"Who needs Satan when you have a God like this?" -- Robert M. Price

"In the sphere of thought, absurdity and perversity remain the masters of the world, and their dominion is suspended only for brief periods." -- Arthur Schopenhauer
Wed Aug 03, 2011 11:21 pm
ohcacUser avatarPosts: 56Joined: Mon Jun 13, 2011 9:05 am

Post Re: A Critique of the Austrian School of Economics?

ImprobableJoe wrote:That's the one that's wrong, dumb, and embraced by sociopaths all over the world as a rationalization for their subhuman ethical development, right?



Yeah, you tell em! They're just a bunch of ... poopheads! Yeah! Thats it! Poopheads! You really got them there!
Wed Sep 14, 2011 2:55 am
Master_Ghost_KnightContributorUser avatarPosts: 2630Joined: Sat Feb 21, 2009 11:57 pmLocation: Netherlands Gender: Male

Post Re: A Critique of the Austrian School of Economics?

To call economics a science is insulting. Who are we kiding, economist have fuck all knowledge about any field of science, they are not trained to think scientificaly (an you need to be trained that) and their knowledge of math is laughable at best.
To sugest that they can draw the correct conclusions from real world data or that they can form good conceptual models about reality is not knowing that critical skills are not part of any economic school of any sort. This is a field we usualy call "humanities", which for someone with my experience means people who re to dumb to learn math and get a real degree, and from my experience it is not uncomon to find clegues of mine who have already finished their engineering training to venture out in economics and management whitout even before having brushed uppon the subject and consistently outperform any so called "specialist" in those fields. The expereience can only be sumarized as taking candy from a baby, companies only employ economists if they run out of engineers. And believe me it is that bad.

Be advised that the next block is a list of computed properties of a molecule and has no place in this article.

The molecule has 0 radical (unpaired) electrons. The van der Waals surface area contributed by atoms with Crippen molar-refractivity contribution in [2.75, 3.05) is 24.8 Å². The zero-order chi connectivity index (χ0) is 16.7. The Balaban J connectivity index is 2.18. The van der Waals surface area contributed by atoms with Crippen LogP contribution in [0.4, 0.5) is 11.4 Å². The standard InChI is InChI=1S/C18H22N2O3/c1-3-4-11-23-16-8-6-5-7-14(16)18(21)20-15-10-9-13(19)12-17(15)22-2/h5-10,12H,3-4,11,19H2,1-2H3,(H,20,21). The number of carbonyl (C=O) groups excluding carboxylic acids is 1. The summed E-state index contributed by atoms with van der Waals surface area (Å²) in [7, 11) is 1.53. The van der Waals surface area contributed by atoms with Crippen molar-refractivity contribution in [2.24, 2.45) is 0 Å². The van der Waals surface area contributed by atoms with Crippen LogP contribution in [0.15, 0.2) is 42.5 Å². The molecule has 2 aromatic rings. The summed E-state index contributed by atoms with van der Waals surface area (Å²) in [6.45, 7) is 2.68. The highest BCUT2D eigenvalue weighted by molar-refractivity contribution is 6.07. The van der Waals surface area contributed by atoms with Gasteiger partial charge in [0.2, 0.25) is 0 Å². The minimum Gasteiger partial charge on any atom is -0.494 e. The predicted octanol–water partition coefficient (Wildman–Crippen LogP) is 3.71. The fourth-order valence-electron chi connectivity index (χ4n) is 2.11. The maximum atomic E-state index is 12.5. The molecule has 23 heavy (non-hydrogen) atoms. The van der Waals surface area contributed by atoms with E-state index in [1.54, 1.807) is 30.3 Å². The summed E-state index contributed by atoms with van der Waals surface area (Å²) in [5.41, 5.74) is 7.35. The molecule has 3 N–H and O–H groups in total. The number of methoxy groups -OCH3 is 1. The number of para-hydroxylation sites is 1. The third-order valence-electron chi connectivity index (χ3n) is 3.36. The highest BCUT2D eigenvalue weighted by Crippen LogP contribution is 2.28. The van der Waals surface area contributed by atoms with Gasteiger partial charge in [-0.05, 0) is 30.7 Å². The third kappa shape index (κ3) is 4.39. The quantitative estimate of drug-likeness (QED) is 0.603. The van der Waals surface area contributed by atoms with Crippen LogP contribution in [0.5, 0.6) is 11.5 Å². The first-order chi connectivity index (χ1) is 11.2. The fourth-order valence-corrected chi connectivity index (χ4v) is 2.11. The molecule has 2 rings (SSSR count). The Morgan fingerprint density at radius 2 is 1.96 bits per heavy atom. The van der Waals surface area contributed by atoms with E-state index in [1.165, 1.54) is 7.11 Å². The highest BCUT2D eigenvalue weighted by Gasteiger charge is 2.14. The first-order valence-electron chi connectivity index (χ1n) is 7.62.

And why is it that bad? you might ask. It is because nobody bothered to tell an economist that because an idea sounds good it doesn't make it a good idea, and you need training and a large set of reasoning tools to come up with good ideas and not just ideas that sound good.
"I have an irrefutable argument for the existence of...." NO, STOP! You are already wrong!
Wed Sep 14, 2011 8:03 pm
ImprobableJoeLime TordUser avatarPosts: 6195Joined: Sun Feb 22, 2009 3:24 pm

Post Re: A Critique of the Austrian School of Economics?

ohcac wrote:
Yeah, you tell em! They're just a bunch of ... poopheads! Yeah! Thats it! Poopheads! You really got them there!

Wow, you really got me with all that sarcasm, especially with all hypocrisy that has come to define you...
Come visit my blog! There will be punch and pie!
Wed Sep 14, 2011 8:35 pm
ImprobableJoeLime TordUser avatarPosts: 6195Joined: Sun Feb 22, 2009 3:24 pm

Post Re: A Critique of the Austrian School of Economics?

Oh, and mainstream economists don't take the Austrian School seriously. It is, as I described, mostly an excuse for dirtbag right-wingers to pretend that their bullshit economics have an academic standing. Sort of like Intelligent Design, and the believers in both are equally deluded.